Lawmakers leaving the closed-door deposition said there were gaps in his testimony, and said Sondland responded "I don't know" and "I don't recall" many times. But they said it was enlightening and damning as the political appointee and Trump donor described Giuliani's takeover of U.S. policy toward Ukraine.
The ambassador was the latest in a series of witnesses to be privately interviewed by three House committees conducting the impeachment investigation. He was one of several current and former Trump administration officials who have provided new information — and detailed diplomats' concerns — about Trump and Giuliani and their attempts to influence Ukraine.
White House acting chief of staff Mick Mulvaney defended Giuliani's involvement in foreign policy, saying, "That's the president's call." Even if some people don't like it, he added, "it's not Illegal. It's not impeachable. The president gets to use who he wants to use."
The investigators will continue apace next week, when they have tentatively scheduled multiple additional interviews with a mix of State Department diplomats and White House aides. Among them is the current top official at the U.S. embassy in Ukraine, William Taylor, who exchanged text messages with Sondland this summer and fall as diplomats attempted to navigate Trump's demands.
Sondland's attempts to stand apart from Trump and Giuliani are notable since, unlike other career civil servants who have testified in the impeachment inquiry, he is a hand-picked political appointee of the president who contributed $1 million to Trump's inaugural committee. His appearance was especially anticipated since the text messages and other witness testimony place him at the center of a foreign policy dialogue with Ukraine that officials feared circumvented normal channels and that is now at the center of the House impeachment inquiry of Trump.
In prepared remarks obtained by The Associated Press, Sondland aimed to untether himself from any effort by the Republican president or Giuliani to have a political rival investigated, joining other current and former administration officials who have communicated to Congress misgivings about the administration's backchannel dealings with Ukraine.
But Sondland's pivotal role in the dialogue, including discussions about a quid-pro-quo in which Ukraine's president would get a coveted White House visit in exchange for satisfying Trump's push for corruption-related investigations, made some Democrats skeptical that he wasn't more closely involved.
"For purposes of the impeachment inquiry, it really doesn't matter whether Sondland was a knowing participant in this scheme or if he was an unwitting pawn," said California Rep. Ted Lieu as he left the deposition. "He was still executing the policies of Rudy Giuliani and Rudy was following the orders of the president."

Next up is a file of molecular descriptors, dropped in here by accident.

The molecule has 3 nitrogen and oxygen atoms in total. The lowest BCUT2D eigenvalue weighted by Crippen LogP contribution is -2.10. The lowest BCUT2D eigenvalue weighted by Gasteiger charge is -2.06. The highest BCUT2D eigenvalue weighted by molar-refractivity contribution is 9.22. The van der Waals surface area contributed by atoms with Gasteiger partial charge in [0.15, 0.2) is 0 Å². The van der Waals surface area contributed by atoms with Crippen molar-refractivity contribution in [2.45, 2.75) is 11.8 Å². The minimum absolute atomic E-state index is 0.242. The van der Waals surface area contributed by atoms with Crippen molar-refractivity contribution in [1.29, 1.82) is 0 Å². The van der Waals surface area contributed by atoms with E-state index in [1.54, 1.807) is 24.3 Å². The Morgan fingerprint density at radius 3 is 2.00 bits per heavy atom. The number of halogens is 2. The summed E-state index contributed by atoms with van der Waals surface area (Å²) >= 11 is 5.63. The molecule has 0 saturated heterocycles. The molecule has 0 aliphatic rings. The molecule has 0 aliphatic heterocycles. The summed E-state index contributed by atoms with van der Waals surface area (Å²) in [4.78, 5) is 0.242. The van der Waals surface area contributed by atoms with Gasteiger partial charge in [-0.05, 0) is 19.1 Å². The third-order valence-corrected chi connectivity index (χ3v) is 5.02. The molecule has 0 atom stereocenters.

Sondland said he was disappointed by a May 23 meeting with Trump, who rejected calls by the ambassador and others to arrange without preconditions a phone call and White House visit for the new Ukraine leader, Volodymyr Zelenskiy.
The president was skeptical that Ukraine was serious about reform and curbing corruption and, instead of arranging the meeting his envoys wanted, directed them to talk to Giuliani, Sondland said.
"We were also disappointed by the President's direction that we involve Mr. Giuliani," Sondland said in the remarks. "Our view was that the men and women of the State Department, not the President's personal lawyer, should take responsibility for all aspects of U.S. foreign policy towards Ukraine."
The envoys, he said, had a choice: They could abandon the goal of a White House meeting with Zelenskiy, something they saw as important in fostering U.S.-Ukraine relations, or they could do as Trump asked and work with Giuliani. He said he did not know until much later that Giuliani intended to push for the Biden probe.
When the phone call finally did occur, on July 25, Trump repeatedly prodded Zelenskiy to investigate the Bidens at the same time as the U.S. was withholding hundreds of millions of dollars in military aid from Ukraine. Sondland said he was not on the call.
The Democrats asked Sondland, whose name surfaced in a whistleblower complaint in August that helped spur the impeachment inquiry, about text messages that were provided to the committees earlier this month by former Ukrainian envoy Kurt Volker.
The messages show Sondland, Volker and Taylor discussing an arrangement in which Zelenskiy would be offered a White House visit in exchange for a public statement by Ukraine committing to undertake investigations into the 2016 U.S. presidential election and into Burisma, the gas company linked to Hunter Biden.
One text exchange that has attracted attention involves Taylor telling Sondland he thought it was "crazy" to withhold military aid from Ukraine "for help with a political campaign." Sondland replied that Trump had been clear about his intentions and that there was no quid pro quo.
Now, Sondland told lawmakers that Trump told him by phone before he sent the text that there was no quid pro quo and that he was simply parroting those reassurances to Taylor.
"I asked the President: 'What do you want from Ukraine?'" Sondland said. "The President responded, 'Nothing. There is no quid pro quo.' The President repeated: 'no quid pro quo' multiple times. This was a very short call. And I recall the President was in a bad mood."
Sondland testified three days after Fiona Hill, a former White House aide, said that his actions so unnerved then-national security adviser John Bolton that Bolton said he was not part of "whatever drug deal Sondland and Mulvaney are cooking up."
But Sondland said that neither Hill nor Bolton personally raised concerns about the Ukraine work directly with him.
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